This Court maintains now, as it did in the earlier opinion, that Plaintiff “is a remarkable teacher and a well-respected scholar.” Op. & Order 3. No party disputes those facts. Clearly, Dr. Allen supports Plaintiff's academic merit and disfavors the current compensation system in U.S. higher education. However, these sentiments are not relevant to the legal analysis of whether Plaintiff suffered pay discrimination based on gender. Dr. Allen's letter does not change the conclusion that Plaintiff and her four male comparators do not perform substantially similar work and, therefore, it would not have changed the disposition of the case as required to prevail on a motion for relief from judgment.

         Because Plaintiff's Motion for Relief from Judgment is denied, the Court moves now to Defendants' requests for an award of fees and costs of $12, 587.57. Bill of Costs, ECF Nos. 96, 100. Defendants University of Oregon and Hal Sadofsky seek $7, 440.80 for transcripts necessarily obtained for use in the case, $1, 252.82 in copying fees, and $20.00 in docket fees. Bill of Costs, ECF No. 96. Defendant Michael Schill seeks recovery of $3, 853.95 for transcripts necessarily obtained for use in the case and $20.00 in docket fees. Bill of Costs, ECF No. 100. Plaintiff opposes the motions. Pl.'s Obj. to Defs.' Bill of Costs, ECF No. 102.

         Prevailing parties, like Defendants here, are generally entitled to an award of costs under 28 U.S.C. § 1920. Fed.R.Civ.P. 54(d)(1). There is a “presumption in favor of awarding costs to a prevailing party, ” subject to the court's discretion. Ass'n of Mexican-American Educ. v. California, 231 F.3d 572, 591 (9th Cir. 2000). Plaintiff has not overcome the presumption in favor of awarding costs and awarding costs here would not be inequitable nor would it chill potential plaintiffs from bringing civil rights actions in the future.

         First, Plaintiff is not indigent. Her annual salary is not so modest that an award here would result in severe injustice. Second, the relatively small sum requested by Defendants would not chill future civil rights litigation. Plaintiff argues that this case is of substantial public importance, similar to Escriba v. Foster Poultry Farms, Inc., 743 F.3d 1236 (9th Cir. 2014), where an employee alleged that her employer violated the Family Medical Leave Act (FMLA). However, Plaintiff's claims do not rise to the same level of technical complexity that was present in Escriba, where an understanding of expert testimony, workplace policies, and FMLA regulations were key. Id. at 1248. Further, in concluding that the case presented issues of substantial public importance, the court relied on a letter written by an Associate Solicitor for the United States Department of Labor, which explained that cases like Escriba “establish the parameters of what constitutes sufficient employee notice, ” which is “particularly important to the public interest.” Id.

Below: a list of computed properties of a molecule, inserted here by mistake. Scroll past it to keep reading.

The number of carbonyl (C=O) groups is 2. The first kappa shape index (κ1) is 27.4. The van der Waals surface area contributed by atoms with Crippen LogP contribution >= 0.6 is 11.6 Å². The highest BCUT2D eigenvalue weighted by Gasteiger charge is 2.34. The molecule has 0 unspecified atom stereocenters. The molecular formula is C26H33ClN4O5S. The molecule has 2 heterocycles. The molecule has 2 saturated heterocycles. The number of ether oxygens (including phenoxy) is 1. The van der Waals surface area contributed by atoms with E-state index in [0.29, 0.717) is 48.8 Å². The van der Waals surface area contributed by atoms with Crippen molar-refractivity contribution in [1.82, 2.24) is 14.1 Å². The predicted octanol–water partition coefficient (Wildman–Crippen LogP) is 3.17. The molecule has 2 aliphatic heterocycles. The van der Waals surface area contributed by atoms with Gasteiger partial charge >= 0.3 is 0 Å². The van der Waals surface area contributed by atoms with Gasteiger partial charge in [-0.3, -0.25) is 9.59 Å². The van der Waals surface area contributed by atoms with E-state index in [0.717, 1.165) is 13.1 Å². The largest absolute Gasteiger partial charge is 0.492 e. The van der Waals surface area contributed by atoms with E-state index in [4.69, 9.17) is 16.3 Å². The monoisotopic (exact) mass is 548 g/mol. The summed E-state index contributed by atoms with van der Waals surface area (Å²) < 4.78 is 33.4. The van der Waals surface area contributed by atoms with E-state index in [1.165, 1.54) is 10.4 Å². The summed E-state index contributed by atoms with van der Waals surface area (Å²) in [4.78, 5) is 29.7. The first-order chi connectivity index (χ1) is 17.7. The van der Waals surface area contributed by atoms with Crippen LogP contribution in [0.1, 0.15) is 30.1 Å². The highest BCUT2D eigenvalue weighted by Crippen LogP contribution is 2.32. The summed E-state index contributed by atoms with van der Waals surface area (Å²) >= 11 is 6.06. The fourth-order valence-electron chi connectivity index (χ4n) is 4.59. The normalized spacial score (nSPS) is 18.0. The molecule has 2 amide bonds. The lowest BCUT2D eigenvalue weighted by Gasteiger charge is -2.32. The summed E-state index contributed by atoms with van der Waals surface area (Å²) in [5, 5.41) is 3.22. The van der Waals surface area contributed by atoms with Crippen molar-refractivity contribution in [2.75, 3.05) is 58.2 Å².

Unlike the plaintiff's claim in Escriba, which defined new parameters of employee notice under the FMLA, here, Plaintiff's claims do not establish new standards or parameters of what may constitute employment discrimination. Rather, this case was evaluated under previously defined standards involved in pay equity claims, all of which have been litigated numerous times before. In addition to the core differences between this case and Escriba, Plaintiff has not provided sufficient evidence that an award of a reasonable amount of costs and fees would be inequitable or create a chilling effect on future civil rights actions. The Ninth Circuit explained that the “financial resources of the plaintiff” and the effect of imposing “high costs on losing civil rights plaintiffs of modest means” are considerations a district court should undertake when deciding whether to award costs. Stanley, 178 F.3d at 1079-80. But in doing so,

[A] district court need not give affirmative reasons for awarding costs; instead, it need only find that the reasons for denying costs are not sufficiently persuasive to overcome the presumption in favor of an award. . . . Stanley only held that, in the rare occasion where severe injustice will result from an award of costs (such as the injustice that would result from an indigent plaintiff's being forced to pay tens of thousands of dollars of her alleged oppressor's legal costs), a district court abuses its discretion by failing to conclude that the presumption has been rebutted. No such injustice will result from the award of $5, 310.55 in this case.

Save Our Valley v. Sound Transit, 335 F.3d 932, 945-46 (9th Cir. 2003). Here, Plaintiff has not overcome the presumption in favor of an award of costs because Plaintiff is not indigent and the relatively small sum requested by ...